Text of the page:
The process cannot kill you. But fear will. It preys on your self-doubt and spreads throughout your brain until you’re paralyzed.
Someone writes a book, designs a t-shirt, builds a website, takes a photograph, and all you see is the final product. Something shiny and new. Something you could never do yourself because you don’t have the time, skills, money or superpowers like they do.
So you beat yourself up because you’re not good enough, creative enough, or funny enough.
But much like making a baby, the creative process is hard, painful, and needs 18 years of attention…or maybe more if it comes back four years later to mooch off your stuff and live in your basement.
You only see what people are posting on social media, and you assume there must be some sort of magic at work. So you don’t even try. You’re too afraid to try. It’s a lot of work, and if you fail, you assume the twisted wreckage of that failure will destroy your reputation and prove once and for all that you’re just no good.
Adults don’t like to do hard things because adults don’t like to fail. And adults definitely don’t like other people knowing they’ve failed. So adults do things they’re good at (or that are easy) until someone starts paying them to do that thing when really they’re just watching YouTube videos and texting. How could you possibly do anything but succeed in that case?
Remember when you used to draw, when you were five or six or ten? And now you can’t draw anymore. What happened?
The process of creating art is too hard. You know the results won’t meet your expectations. You don’t even try. Why bother? “I’m no Picasso,” you say.
Here’s a secret: Picasso didn’t become Picasso in a day, week, month or year.
There’s this famous anecdote about a woman who asked Picasso for a portrait in the park. He quickly made her a beautiful piece of art, and when she asked the cost, he told her it’d be 5000 francs. Outraged, the woman said, “But it only took you five minutes!” to which the artist replied, “No Madam, it took me my whole life.”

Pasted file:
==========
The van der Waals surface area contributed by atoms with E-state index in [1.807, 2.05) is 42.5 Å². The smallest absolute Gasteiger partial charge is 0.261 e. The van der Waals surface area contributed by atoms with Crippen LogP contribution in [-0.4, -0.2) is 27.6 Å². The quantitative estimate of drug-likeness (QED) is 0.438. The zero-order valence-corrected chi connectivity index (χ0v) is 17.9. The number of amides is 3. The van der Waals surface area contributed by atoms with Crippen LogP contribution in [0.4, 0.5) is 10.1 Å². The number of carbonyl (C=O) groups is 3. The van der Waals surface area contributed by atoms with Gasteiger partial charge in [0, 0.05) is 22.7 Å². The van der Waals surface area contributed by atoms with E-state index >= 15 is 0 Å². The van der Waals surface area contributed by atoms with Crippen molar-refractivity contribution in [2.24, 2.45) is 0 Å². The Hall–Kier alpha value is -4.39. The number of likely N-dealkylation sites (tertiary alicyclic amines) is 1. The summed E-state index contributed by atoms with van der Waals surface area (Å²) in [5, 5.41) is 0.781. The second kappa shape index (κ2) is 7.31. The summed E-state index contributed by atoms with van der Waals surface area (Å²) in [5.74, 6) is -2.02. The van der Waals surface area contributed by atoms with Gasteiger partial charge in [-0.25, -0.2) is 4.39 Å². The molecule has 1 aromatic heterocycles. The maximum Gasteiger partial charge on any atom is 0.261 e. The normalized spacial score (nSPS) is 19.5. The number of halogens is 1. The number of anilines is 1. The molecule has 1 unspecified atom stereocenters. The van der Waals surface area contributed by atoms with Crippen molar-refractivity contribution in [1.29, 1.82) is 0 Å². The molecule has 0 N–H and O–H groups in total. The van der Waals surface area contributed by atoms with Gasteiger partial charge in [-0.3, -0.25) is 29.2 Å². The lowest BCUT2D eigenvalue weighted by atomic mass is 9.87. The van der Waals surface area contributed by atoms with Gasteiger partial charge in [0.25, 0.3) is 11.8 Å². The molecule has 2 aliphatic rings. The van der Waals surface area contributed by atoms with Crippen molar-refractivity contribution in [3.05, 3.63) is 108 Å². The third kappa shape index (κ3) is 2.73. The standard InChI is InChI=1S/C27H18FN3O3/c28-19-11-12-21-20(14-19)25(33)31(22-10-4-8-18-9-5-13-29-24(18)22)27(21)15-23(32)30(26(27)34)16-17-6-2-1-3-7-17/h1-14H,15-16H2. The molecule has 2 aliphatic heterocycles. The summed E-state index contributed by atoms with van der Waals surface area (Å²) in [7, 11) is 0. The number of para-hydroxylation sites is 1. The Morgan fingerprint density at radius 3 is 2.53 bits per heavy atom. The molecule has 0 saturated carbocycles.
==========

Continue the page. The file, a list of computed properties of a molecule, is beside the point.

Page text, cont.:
How many paintings did Picasso throw away in an effort to make the two-dozen he’s known for? How much sweat did Picasso pour onto his drafting table to get to the point where he could fire off portraits in the park? He’s one of history’s most revered artists, not because he could draw a beautiful portrait in minutes, but because he was willing to dedicate himself to the process, even if it was hard and even if he failed many times along the way.
But Picasso would be a terrible lawyer, accountant, chef, or whatever it is you do. He didn’t put in the time to develop those skills. He didn’t even start.
If you’re perfectly happy with your own craft and don’t feel like challenging yourself, then keep doing whatever it is you’re doing. If you want to develop a new skill or start a new project or try something new, give yourself permission to be terrible. Tell yourself that, no matter what, your first draft is perfect.
“The first draft is always perfect. Perfect. Its only job is to exist. Like minerals. Like dirt. Like air. It just needs to be. All a first draft need be is an idea borne into reality. A first draft is something made tangible from nothing – its only purpose is to pierce the space between your thoughts and the reality we all share.” – Casey Fowler
No one needs to see the first draft. It’s not the thing you’re going to post on social media. And if you’re just too ashamed of it, I give you permission to rip it into 1000 pieces and light each of them on fire. At least you tried.
I start every blog post that way – it’s a blank word doc waiting to be filled with disparate thoughts and ideas that I’ll tie together later. Most of the time, I just start writing with no end in sight. The sentences are long and complicated. The structure is a mess. But I’m confident I’ll find the thread along the way, and through two or three or four drafts (this post is on its fourth), I’ll create something that’s finally worth sharing.
So let’s assume you don’t rip up and burn your first draft. Let’s say you accidentally discover something special, or at least worth sharing with the world. Now, you’re already 80% done. Dust off the dirt, put a suit on it, and send it out the door.
For improvisers reading this blog, you’re already great at process. You have a head start because improv is nothing more than process as product.
We show the audience our first draft – the messy process that will produce some combination of magic mixed with slow starts, half-formed games, and missed edits. SNL uses improv for sketches but often doesn’t broadcast improv for a reason. The sketches are always funnier because they have time to be refined and perfected.
But that’s not the point, is it? That’s not why you do improv. You aren’t trying to be the funniest. You know that creating something can be magic in itself. You know that just getting on stage and taking a suggestion will get you started, and then you’re off from there. You don’t want to let fear win or stop you from having fun or trying something new or taking a risk. So why let it stop you from doing anything you set your mind to?
In improv, our goal is to enjoy the process. Savor it. Celebrate it. Elevate it so highly that it becomes an art form in and of itself. It’s how I live my life, and it hasn’t killed me yet.